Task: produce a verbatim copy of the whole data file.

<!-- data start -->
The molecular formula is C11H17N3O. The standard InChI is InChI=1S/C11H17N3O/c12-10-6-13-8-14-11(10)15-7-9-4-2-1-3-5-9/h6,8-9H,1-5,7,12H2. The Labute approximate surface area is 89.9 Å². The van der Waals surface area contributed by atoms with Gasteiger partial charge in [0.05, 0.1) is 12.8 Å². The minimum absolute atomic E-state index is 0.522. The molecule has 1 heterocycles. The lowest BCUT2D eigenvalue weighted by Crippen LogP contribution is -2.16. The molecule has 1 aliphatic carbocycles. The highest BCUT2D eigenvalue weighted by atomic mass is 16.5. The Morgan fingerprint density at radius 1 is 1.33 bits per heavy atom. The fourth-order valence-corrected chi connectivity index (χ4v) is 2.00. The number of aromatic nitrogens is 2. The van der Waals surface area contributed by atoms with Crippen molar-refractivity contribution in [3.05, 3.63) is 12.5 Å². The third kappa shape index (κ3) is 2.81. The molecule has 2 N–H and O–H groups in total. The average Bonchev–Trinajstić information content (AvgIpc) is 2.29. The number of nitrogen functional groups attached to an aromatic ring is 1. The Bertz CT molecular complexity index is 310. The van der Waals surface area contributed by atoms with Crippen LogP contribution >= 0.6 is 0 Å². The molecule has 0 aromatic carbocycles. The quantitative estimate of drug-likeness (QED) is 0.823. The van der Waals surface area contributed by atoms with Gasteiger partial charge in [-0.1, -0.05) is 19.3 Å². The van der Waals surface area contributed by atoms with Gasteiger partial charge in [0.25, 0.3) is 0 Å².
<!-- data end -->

The molecular formula is C11H17N3O. The standard InChI is InChI=1S/C11H17N3O/c12-10-6-13-8-14-11(10)15-7-9-4-2-1-3-5-9/h6,8-9H,1-5,7,12H2. The Labute approximate surface area is 89.9 Å². The van der Waals surface area contributed by atoms with Gasteiger partial charge in [0.05, 0.1) is 12.8 Å². The minimum absolute atomic E-state index is 0.522. The molecule has 1 heterocycles. The lowest BCUT2D eigenvalue weighted by Crippen LogP contribution is -2.16. The molecule has 1 aliphatic carbocycles. The highest BCUT2D eigenvalue weighted by atomic mass is 16.5. The Morgan fingerprint density at radius 1 is 1.33 bits per heavy atom. The fourth-order valence-corrected chi connectivity index (χ4v) is 2.00. The number of aromatic nitrogens is 2. The van der Waals surface area contributed by atoms with Crippen molar-refractivity contribution in [3.05, 3.63) is 12.5 Å². The third kappa shape index (κ3) is 2.81. The molecule has 2 N–H and O–H groups in total. The average Bonchev–Trinajstić information content (AvgIpc) is 2.29. The number of nitrogen functional groups attached to an aromatic ring is 1. The Bertz CT molecular complexity index is 310. The van der Waals surface area contributed by atoms with Crippen LogP contribution >= 0.6 is 0 Å². The molecule has 0 aromatic carbocycles. The quantitative estimate of drug-likeness (QED) is 0.823. The van der Waals surface area contributed by atoms with Gasteiger partial charge in [-0.1, -0.05) is 19.3 Å². The van der Waals surface area contributed by atoms with Gasteiger partial charge in [0.25, 0.3) is 0 Å².